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Modeling and measurements of scattering from road surfaces at millimeter-wave frequencies

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3 Author(s)
K. Sarabandi ; Radiat. Lab., Michigan Univ., Ann Arbor, MI, USA ; E. S. Li ; A. Nashashibi

Millimeter-wave radar-based sensors are being considered for a number of automotive applications including obstacle detection and collision warning, true-speed, and road-surface recognition. The interaction of electromagnetic waves with asphalt road surfaces, possibly covered with ice or water, at millimeter-wave frequencies is studied. First, an experimental procedure for determining the effective dielectric constant of bituminous mixtures used in road-surface constructions is developed. In this procedure, the effective dielectric constant is derived using a simple inverse-scattering algorithm to the measured radar cross sections of cylindrical specimen of a standard asphalt mixture. Then the vector radiative transfer equation is used to formulate the scattering from a multilayer medium representing an ice- or water-covered asphalt surface. The University of Michigan polarimetric 94-GHz radar system was deployed for characterizing the polarimetric backscatter responses of asphalt surfaces under many physical conditions near grazing incidence angles (70°-88°). The measured backscatter coefficients and parameters of copolarized phase difference statistics of a dry asphalt surface with smooth interface at one incidence angle were used to derive the phase and extinction matrices of the asphalt medium. The experimentally determined phase and extinction matrices are substituted in the radiative transfer formulation to predict the scattering from asphalt surfaces under all conditions. Excellent agreement between theoretical predictions and measured quantities is obtained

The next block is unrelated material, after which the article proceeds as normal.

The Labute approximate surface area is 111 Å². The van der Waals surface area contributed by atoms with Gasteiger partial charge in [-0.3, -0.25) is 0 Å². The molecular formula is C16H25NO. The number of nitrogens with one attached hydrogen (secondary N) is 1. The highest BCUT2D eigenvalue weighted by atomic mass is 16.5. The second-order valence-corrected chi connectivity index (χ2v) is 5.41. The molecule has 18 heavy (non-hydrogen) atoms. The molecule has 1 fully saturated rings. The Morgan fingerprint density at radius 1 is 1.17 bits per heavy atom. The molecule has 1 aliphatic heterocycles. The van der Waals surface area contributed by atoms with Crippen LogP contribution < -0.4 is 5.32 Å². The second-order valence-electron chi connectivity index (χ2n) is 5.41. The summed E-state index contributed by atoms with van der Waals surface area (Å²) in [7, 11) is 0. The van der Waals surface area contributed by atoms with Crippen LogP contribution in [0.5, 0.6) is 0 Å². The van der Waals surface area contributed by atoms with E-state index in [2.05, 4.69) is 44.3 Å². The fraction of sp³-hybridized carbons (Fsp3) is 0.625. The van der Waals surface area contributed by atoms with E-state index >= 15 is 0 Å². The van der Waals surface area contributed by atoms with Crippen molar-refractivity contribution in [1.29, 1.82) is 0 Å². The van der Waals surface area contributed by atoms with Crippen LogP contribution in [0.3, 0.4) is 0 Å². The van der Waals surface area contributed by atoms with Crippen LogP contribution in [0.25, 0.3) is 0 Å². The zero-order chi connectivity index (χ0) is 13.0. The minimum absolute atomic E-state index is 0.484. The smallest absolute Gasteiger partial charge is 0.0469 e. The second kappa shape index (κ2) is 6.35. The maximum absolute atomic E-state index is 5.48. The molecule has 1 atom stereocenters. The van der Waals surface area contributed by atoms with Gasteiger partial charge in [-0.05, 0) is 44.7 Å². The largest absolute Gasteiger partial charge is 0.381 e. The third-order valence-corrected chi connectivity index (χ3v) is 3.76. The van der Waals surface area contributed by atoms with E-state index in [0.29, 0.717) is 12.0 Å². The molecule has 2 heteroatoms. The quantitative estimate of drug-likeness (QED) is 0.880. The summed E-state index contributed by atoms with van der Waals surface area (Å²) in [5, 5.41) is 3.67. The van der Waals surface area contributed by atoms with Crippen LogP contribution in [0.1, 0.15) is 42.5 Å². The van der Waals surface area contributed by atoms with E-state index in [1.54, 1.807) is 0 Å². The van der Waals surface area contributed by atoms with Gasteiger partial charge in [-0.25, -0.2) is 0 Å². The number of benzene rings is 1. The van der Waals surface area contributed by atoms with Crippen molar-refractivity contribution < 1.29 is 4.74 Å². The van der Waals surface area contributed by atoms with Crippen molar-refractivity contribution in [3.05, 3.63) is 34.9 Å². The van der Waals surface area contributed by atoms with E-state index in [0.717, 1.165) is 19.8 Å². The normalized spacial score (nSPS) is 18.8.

Published in:

IEEE Transactions on Antennas and Propagation  (Volume:45 ,  Issue: 11 )